Need a spool pin for your vintage Singer?


vintage Singer spool pins

And with that deadly dull picture, so begins this, my 150th post here.  One thing’s for sure – when I started the very first post on July 14th 2011, I had no idea at all we’d end up with 794 page views on our busiest day so far, have 624 comments, 318 email followers, and visitors from all over the planet.  Literally.  Today’s so far have come from the US, the UK, Canada, Australia, New Zealand, France, Germany, Ireland, Philippines, Sweden, Guatemala, Japan, Viet Nam, Greece, South Korea, Netherlands, Tunisia, India, Spain, Iceland and Pakistan.


With this being the 150th post, I hoped to write something terribly profound or incredibly interesting, maybe even both, but alas we’ve been somewhat overtaken by events here of late and I’ve been up past my ears in chores since before Christmas.  What with a major re-vamp of my office and the sorting-out of the Elnas cluttering it up, Elsie’s major shake-up of The Sewing Room, and all manner of other lesser things accomplished, I was quite looking forward to spending some time on the puter yesterday or today by way of a little light relief.  But then the weather changed.

It finally stopped raining.  The fog cleared.  The sky brightened.  Heck, the sun almost came out!  So yesterday we made a start on the two big stacks of round timber which we scrounged during the course of last year, and by the time the chickens were thinking of going to bed yesterday, we were halfway through it.  And we’d axed up what we cut.

Today it was even more like Spring.  13°C this afternoon, to be precise.  On January 3rd.!  We even had a solitary honey bee buzzing around, presumably in a state of confusion.  Jolly nice it was too to be chainsawing and stacking logs without our jackets on, but I’m getting really worried about the rhubarb.  If we don’t get a proper hard frost for a few weeks before much longer, it’s not going to have any proper flavour, which bodes ill indeed for my favourite jam (after damson).  But whatever, two days work and we’ve saved about £140 on this winter’s heating bill.  And been entertained by Boris the resident blackbird’s attempts to woo the very pretty young lady blackbird from over the fence at the back, who seems to be playing hard to get.

Ah yes.  Spool pins.

Whilst scratting about the other day, I found a couple of packs of brand new modern copy spool pins which are now surplus to requirements, so if you have need of one, whether threaded or tapered fit, you’ll now find them listed in Elsie’s Bargain Basement.

Finally for now, two cautions about spool pins and vintage Singers.  One is that the taper-fit type do indeed just tap into place with a judicious whack from a hammer, but if you’re not used to doing stuff like that and you’re fitting one in the bed position on a 201 (i.e. for the spool you wind your bobbin off), be sure to stand a magazine or a bit of card up against the column so that your hammer can’t possibly clout the paintwork on the way down.

And do make sure that you’re going to fit that nice shiny new spool pin in the right place.  If you’re not sure whether that hole’s for a spool pin or for oiling, check out your book of words.  If you don’t have a book of words, hit the interweb, look at lots of pictures of your particular model … and hope that they haven’t all got the spool pins in the wrong place!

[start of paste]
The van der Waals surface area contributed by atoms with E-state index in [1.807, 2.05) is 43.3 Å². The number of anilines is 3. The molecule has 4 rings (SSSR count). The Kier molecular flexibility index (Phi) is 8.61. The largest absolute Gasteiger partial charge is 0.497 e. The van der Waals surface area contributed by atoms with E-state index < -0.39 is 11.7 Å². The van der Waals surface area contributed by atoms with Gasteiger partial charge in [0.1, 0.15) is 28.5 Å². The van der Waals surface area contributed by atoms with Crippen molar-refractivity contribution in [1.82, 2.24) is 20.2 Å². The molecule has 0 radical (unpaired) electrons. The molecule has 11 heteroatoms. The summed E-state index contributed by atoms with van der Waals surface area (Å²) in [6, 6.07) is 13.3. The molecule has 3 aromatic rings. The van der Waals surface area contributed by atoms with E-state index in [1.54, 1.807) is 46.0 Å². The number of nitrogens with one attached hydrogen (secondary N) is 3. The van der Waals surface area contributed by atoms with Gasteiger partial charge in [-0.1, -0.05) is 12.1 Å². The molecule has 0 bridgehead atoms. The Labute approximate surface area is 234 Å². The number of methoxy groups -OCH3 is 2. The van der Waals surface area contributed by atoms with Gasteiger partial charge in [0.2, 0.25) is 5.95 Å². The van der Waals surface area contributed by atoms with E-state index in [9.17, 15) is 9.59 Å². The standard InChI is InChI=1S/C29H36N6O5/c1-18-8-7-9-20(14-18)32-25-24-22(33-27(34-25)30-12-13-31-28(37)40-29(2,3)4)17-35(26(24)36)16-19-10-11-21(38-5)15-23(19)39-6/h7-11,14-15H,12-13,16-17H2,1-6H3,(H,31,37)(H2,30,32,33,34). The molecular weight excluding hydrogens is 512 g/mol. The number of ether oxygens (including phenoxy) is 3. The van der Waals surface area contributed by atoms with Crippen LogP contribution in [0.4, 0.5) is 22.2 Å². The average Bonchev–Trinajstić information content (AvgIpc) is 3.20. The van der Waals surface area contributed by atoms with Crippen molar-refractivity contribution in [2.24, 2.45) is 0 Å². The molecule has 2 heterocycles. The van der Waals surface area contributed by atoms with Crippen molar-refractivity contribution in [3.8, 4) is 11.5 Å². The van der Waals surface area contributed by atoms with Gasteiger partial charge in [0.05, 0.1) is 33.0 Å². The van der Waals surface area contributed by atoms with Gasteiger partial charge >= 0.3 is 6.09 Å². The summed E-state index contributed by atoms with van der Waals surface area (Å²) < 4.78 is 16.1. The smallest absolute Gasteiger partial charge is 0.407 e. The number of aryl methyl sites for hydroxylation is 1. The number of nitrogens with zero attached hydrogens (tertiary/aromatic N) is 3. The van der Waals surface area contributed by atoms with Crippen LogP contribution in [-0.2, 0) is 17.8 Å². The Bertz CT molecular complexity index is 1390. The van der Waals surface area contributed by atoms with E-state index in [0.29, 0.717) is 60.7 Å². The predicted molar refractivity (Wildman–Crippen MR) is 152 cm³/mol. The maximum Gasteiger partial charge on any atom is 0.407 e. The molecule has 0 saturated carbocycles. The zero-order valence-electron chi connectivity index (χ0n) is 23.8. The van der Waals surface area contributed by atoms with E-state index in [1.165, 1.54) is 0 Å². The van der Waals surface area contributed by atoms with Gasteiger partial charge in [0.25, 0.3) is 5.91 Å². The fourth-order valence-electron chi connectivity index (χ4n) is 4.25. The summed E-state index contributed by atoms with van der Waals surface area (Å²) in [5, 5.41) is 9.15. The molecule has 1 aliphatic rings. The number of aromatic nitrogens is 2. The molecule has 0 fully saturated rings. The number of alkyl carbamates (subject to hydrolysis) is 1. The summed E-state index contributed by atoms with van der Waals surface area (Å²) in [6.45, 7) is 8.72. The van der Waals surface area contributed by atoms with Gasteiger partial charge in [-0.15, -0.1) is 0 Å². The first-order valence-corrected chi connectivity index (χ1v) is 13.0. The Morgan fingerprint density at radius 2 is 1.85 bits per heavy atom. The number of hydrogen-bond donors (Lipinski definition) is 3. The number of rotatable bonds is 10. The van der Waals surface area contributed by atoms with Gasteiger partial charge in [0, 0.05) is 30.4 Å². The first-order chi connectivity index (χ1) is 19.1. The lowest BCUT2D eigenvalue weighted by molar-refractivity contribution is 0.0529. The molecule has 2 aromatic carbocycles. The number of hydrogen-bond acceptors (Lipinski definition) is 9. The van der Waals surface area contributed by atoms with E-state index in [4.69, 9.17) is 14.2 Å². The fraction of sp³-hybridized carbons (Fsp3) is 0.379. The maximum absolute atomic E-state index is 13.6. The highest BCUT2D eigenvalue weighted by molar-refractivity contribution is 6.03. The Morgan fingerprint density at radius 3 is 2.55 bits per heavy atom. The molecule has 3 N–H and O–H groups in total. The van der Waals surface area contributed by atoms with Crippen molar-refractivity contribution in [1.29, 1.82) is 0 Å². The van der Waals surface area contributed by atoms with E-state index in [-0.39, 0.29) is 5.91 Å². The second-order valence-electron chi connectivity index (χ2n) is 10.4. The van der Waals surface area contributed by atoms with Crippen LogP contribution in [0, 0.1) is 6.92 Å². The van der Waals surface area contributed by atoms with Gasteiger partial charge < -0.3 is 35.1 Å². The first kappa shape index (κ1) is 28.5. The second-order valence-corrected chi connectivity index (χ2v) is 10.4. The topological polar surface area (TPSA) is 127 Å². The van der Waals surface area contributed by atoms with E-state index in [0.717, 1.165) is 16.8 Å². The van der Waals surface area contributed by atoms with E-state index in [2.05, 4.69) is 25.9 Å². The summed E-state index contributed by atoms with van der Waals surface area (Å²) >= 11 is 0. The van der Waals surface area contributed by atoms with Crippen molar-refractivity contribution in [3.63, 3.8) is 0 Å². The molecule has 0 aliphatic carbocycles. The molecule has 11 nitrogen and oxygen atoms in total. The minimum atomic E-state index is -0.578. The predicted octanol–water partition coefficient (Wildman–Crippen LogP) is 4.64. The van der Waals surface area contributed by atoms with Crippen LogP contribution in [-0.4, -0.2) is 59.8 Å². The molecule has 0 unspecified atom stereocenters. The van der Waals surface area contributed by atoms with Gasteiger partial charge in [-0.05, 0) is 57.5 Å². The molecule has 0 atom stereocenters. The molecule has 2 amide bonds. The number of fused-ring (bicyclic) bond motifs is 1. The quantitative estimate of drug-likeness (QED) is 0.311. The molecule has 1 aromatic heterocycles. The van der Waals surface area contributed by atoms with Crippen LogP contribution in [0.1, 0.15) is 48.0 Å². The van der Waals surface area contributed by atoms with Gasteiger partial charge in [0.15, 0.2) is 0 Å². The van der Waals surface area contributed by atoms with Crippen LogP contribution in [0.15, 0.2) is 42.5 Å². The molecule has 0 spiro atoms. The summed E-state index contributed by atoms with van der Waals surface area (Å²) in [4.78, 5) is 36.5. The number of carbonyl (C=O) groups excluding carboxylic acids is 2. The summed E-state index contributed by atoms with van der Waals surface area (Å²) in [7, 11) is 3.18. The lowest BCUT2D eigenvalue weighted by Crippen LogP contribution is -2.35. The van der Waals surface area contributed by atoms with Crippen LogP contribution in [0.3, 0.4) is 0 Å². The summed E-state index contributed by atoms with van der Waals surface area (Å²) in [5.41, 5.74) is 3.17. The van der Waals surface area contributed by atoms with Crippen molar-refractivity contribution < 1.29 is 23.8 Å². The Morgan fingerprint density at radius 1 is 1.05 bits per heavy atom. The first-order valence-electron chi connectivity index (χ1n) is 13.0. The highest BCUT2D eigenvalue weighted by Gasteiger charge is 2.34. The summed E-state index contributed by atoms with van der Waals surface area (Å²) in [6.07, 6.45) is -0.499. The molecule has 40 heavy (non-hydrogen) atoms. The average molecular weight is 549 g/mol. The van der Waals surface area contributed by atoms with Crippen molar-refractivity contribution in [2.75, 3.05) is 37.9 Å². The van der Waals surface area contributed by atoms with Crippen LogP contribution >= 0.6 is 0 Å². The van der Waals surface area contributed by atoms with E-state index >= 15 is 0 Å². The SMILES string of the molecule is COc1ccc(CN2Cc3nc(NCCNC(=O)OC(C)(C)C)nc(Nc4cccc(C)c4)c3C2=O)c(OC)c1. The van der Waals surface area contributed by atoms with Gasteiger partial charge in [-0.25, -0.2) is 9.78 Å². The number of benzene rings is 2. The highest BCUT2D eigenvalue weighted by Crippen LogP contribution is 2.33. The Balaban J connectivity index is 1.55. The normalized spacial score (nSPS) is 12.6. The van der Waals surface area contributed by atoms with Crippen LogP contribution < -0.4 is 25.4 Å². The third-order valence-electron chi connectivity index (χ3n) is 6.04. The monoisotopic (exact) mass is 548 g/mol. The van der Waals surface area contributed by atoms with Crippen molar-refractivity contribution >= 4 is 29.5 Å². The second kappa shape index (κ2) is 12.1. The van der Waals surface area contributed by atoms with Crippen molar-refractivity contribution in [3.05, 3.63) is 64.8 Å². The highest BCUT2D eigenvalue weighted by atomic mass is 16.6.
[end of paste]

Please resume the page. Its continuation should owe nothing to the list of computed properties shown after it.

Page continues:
7 responses

  1. Thanks so much Jens! I do indeed have leather, and this type of pliers. I also have vice grips, a mallet and a great determination. This spoolpin will not defeat me.

  2. To get out a tapered spoolpin out, that should not be damaged, because I wanted to use it again, I used a kind of strong pliers, with unserrated parallel moving jaws and a piece of leather wrapped around the pin. (Well, that´s not a tool, you find in every household…)

  3. You crack me up!! :=) You did, however , save the lock on a 1935 Singer , and I use this term loosely , portable machine. It didn’t have a key. Before my husband destroyed it in an attempt to pry it open I’m yelling let me look it up on Google, your site popped up and saved the day.I don’t know if ladies in the 30’s were that strong, but I am very strong and find it almost impossible to lift. It’s funny, when ladies garments were the very ornate and so large in fabric, we had the most ruditmentry of machines. I am almost embarrassed to say how much my sewing/embroidery machine cost. Of course it does everything but the dishes, can’t seem to convince it to even try… it’s a Babylock Ellissimo, and cost $7000. 00. I look forward to your posts Thanks Sandy Franklin Huntington Beach California

  4. Most of the time, a pair of pliers (or whatever you call a pair of pliers in America) with serrated jaws, a strong grip and a twisting action will do the trick. If the thing still won’t budge, apply a drop or two of penetrating oil, leave for 24 hours and twist again.

    Just hope that somebody hasn’t made a good job of superglueing it in …

  5. HOW did you know to be so timely? You have psychic powers. I’ve just received a couple of spool pins for my “new” machines, and here you are posting about their installation. But I have a question – how do you get the old one out? The tapered fit, I mean . . . the threaded one is fairly obvious 😉

    And many congratulations on your 150th anniversary – I for one am eagerly awaiting the next 150 posts.


  6. I’ve spent a long time tonight reading your posts related to the 66’s and treadles.
    Thank you for sharing so much valuable information, it is very appreciated.